I've always been a Disney girl. Growing up, Belle was one of my favorite princesses. As a kid, I had a prop box full of things like a fake rose in a vase, my old Dorothy Halloween costume (it looked enough like Belle's blue dress to me), and a stuffed My Little Pony tied to a stick that I would pull out whenever I wanted to play. I had recorded Beauty and the Beast off the TV onto a cassette tape and written out every line of Belle's (and the prompt beforehand) with my pink, purple, and blue Lisa Frank pens (the third color for the song lyrics, the others for the aforementioned two line types). I recently found that notebook, too, and can't bring myself to throw it away! I would become Belle in my room back before I even knew what "acting" or "stage theatre" was. Belle had brown hair like me and read a lot the way I did and her name also started with a "B." I loved Belle. I wanted to be her when I grew up.
Today, I still hold a soft spot for the character; several figurines of her (and Ariel, my other favorite) adorn my dresser. The moment I laid eyes on Tale as Old as Time: The Art and Making of Beauty and the Beast at my local B&N, I knew I had to have it. Its looks alone drew me over to it. The cover is purple--my favorite color--and has the scene of Belle and Beast dancing. The rose is etched in gold on the back cover. Not only that, the movie just re-released on Blu-Ray, meaning interest in the movie is once again at an all-time high. Disney knew I would want this gorgeous tome. The only drawback is the fact that the retail price is $40, which is pretty steep if a good sale isn't going on. The money is worth it, though, because every page is high-quality and the photographs are vivid and full.
This book is like looking into a little piece of history. If you like documentaries like A Pixar Story (on the Wall-E DVD and on TV sometimes) or Waking Sleeping Beauty (on DVD Nov. 30), you'll love this book. It's a written documentary. Every chapter uses a line from one of the song's many songs, which is genius in and of itself. The book begins by talking about the legend of Beauty and the Beast and quickly moves into preliminary work on how Disney began creating its own version. There are sketches of early versions that reveal a very different look at the world we've come to know and love. If these plans had gone ahead, the movie wouldn't be what it is today.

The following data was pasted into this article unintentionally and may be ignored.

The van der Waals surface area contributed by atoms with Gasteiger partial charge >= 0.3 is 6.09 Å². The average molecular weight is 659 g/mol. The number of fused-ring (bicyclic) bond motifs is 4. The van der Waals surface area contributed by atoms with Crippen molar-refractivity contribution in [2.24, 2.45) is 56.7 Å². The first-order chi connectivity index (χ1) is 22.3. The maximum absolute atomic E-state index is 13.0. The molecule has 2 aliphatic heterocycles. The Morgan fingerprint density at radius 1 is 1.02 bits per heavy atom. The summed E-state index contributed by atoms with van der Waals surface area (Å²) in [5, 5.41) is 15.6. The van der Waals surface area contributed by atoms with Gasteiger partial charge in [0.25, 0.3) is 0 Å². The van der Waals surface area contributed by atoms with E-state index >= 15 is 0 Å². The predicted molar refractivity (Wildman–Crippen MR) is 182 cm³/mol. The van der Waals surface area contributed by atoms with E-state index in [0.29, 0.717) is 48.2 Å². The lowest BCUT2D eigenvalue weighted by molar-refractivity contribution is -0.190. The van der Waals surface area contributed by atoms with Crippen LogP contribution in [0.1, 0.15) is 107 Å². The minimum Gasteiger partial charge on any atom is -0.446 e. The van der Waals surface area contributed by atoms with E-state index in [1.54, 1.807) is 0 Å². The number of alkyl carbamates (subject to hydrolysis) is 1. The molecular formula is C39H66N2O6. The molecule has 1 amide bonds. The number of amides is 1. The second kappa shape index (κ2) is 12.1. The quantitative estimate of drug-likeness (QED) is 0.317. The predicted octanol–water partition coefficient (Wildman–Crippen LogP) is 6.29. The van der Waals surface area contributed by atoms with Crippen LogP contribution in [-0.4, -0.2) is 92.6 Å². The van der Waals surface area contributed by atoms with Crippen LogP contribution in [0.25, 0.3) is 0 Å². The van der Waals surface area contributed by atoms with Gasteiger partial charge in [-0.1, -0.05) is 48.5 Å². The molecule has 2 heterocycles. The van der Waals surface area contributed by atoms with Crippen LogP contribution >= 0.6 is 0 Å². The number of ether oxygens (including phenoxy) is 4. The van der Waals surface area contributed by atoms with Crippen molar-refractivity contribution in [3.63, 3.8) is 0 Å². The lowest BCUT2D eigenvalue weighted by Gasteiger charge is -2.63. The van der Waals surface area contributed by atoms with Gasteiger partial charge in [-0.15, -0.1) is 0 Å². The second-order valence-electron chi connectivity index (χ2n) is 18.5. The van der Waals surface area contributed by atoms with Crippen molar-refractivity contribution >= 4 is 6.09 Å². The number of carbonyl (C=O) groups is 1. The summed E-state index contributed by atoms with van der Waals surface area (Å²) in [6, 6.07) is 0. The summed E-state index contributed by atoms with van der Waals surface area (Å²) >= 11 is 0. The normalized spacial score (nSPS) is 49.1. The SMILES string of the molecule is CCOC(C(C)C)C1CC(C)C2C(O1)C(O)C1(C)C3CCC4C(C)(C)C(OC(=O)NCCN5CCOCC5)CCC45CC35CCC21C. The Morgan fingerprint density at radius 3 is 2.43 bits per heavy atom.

Looking at early artwork made me feel privileged. How often do we get to see everything a studio scraps before coming up with the final, polished version? I especially loved the close-up of what went into creating the beast. He was re-tooled so many times, and I never really thought about WHAT kind of creature he was before. Beast is a true hybrid; he borrows his body parts from so many different animals. (A preview of early Beast concepts and a look into character artist Glen Keane's thought-process is available in the Fall issue of Disney 23 magazine [the one with Tangled on the cover), which may still be at your local magazine stand.)
The book is also full of fun, little-known facts about our beloved movie. For example, if you didn't watch all of the bonuses that came with your Enchanted DVD, you may not know that the Disney Studios ran out of time and money when they were making Beauty and the Beast. Rather than turn in something bad or rushed that was obvious to the audience, they recycled artwork from earlier movies such as Sleeping Beauty and Bambi. The famous waltz scene at the end of both movies is an exact duplicate. The original cells from SB were copied and the images were adjusted to feature Belle and Beast (In fact, you can see a really good side-by-side comparison here). The deer at the beginning of the movie are from Bambi (as are the deer from The Fox and the Hound).
There is so much wonderful information in this art book. It's a true treasure for all Disney connoisseurs and a rare look at the inner workings that led to one of the all-time greatest animated movies ever made.